WATERVLIET — City commissioners moved Tuesday night to defer an earlier plan to fix long standing erosion and drainage problems along High View Street, opting instead for a temporary repair while pursuing alternative funding.
A year ago commissioners voted to allocate funds to resolve the infrastructure issues on High View, at what is commonly referred to as the Morlock property. Subsequently, the commission sought bids for the excavation and repair work.
The contractors’ bids – opened last month – envisioned different repair alternatives and timetables, at proposed costs that ranged from just over $53,000, to more than $98,000.
The city has not yet chosen a winning bid, and it now apparently won’t be doing so anytime soon. Commissioners on Tuesday adopted a recommendation from City Manager R. Tyler Dotson to “reject all bids” and instead try to roll the High View project into a federally backed project that Watervliet is planning for 2020.
Dotson noted that if the city hires a contractor now, the full payment would come from the city’s general fund which would add unwelcome stress on the fund. But if the city puts off the storm-water infrastructure project until it completes work on its ambitious Asset Management Plan, Dotson argued, it could save money via economies of scale and related efficiencies.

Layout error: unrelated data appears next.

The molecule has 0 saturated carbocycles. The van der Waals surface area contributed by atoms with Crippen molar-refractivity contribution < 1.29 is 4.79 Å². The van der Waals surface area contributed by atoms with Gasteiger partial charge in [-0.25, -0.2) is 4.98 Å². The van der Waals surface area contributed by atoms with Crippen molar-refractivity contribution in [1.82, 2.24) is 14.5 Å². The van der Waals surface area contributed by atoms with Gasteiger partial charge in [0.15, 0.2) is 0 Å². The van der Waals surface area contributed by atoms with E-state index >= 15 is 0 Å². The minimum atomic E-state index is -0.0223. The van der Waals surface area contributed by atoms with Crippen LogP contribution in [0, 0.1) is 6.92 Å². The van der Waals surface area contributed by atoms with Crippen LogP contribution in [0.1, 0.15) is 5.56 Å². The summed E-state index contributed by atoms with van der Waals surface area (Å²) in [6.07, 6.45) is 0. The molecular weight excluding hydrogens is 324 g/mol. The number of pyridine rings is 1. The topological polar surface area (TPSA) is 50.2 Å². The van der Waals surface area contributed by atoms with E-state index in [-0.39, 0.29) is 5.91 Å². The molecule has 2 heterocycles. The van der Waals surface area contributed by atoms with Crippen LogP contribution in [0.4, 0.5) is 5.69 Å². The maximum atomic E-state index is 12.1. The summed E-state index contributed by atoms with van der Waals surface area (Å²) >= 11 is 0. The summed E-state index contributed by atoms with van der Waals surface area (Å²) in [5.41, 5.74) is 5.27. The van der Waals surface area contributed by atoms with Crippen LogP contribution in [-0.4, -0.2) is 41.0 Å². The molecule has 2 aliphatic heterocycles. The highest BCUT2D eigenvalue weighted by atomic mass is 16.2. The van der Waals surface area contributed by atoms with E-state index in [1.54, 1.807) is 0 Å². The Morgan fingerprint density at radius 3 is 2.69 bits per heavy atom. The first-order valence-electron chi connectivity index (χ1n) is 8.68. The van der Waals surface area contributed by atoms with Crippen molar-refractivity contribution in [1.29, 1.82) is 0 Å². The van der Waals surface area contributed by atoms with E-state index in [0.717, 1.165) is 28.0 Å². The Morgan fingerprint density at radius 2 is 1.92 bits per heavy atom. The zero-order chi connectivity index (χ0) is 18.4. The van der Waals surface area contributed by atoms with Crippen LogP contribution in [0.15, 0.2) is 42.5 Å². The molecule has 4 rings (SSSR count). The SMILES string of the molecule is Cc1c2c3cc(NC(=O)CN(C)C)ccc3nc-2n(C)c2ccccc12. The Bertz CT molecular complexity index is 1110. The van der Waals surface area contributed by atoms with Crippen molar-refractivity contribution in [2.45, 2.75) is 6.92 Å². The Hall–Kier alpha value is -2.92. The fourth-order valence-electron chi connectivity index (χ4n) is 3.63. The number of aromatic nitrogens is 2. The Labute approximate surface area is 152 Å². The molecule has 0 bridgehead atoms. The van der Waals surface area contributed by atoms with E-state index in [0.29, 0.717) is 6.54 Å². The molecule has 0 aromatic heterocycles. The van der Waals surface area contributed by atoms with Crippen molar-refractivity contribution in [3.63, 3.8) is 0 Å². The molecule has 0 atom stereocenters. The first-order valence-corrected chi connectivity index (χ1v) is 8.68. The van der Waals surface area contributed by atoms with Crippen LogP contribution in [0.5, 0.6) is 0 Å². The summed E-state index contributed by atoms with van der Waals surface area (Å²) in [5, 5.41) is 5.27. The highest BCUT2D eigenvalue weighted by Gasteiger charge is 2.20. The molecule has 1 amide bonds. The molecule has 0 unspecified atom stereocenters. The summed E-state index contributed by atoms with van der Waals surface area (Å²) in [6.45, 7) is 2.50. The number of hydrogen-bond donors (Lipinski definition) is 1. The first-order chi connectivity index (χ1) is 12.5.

“The Asset Management Plan is exactly why we shouldn’t be doing this project now,” he told commissioners.
The project should instead be rolled into a wide-ranging loan the city expects to seek from the U.S. Department of Agriculture’s Office of Rural Development, Dotson said. If Watervliet pursues the USDA option, he noted, total costs of the High View project could “be spread over 40 years,” which would be more attractive from a financial perspective.
The potential benefits are real, noted Commisioner Luke Strunk, even as he pointed out that the Morlock property has long been a trouble spot. “We’ve been kicking this can down the road for too long,” he said, referring to the drainage problems.
Mayor David Brinker suggested that a temporary repair – “It’s a Band-Aid, I know” he acknowledged – could be put in place while the city pursues a permanent solution.
Commissioners, including Strunk, voted unanimously to reject all the contractor bids and pursue the steps Dotson and Brinker laid out.
Also on Tuesday, after signaling opposition in prior meetings, commissioners formally voted to have the city opt out of allowing recreational marijuana sales within city limits. The move follows last year’s statewide referendum vote to OK recreational marijuana, which gives municipalities the choice of whether to allow retail sales.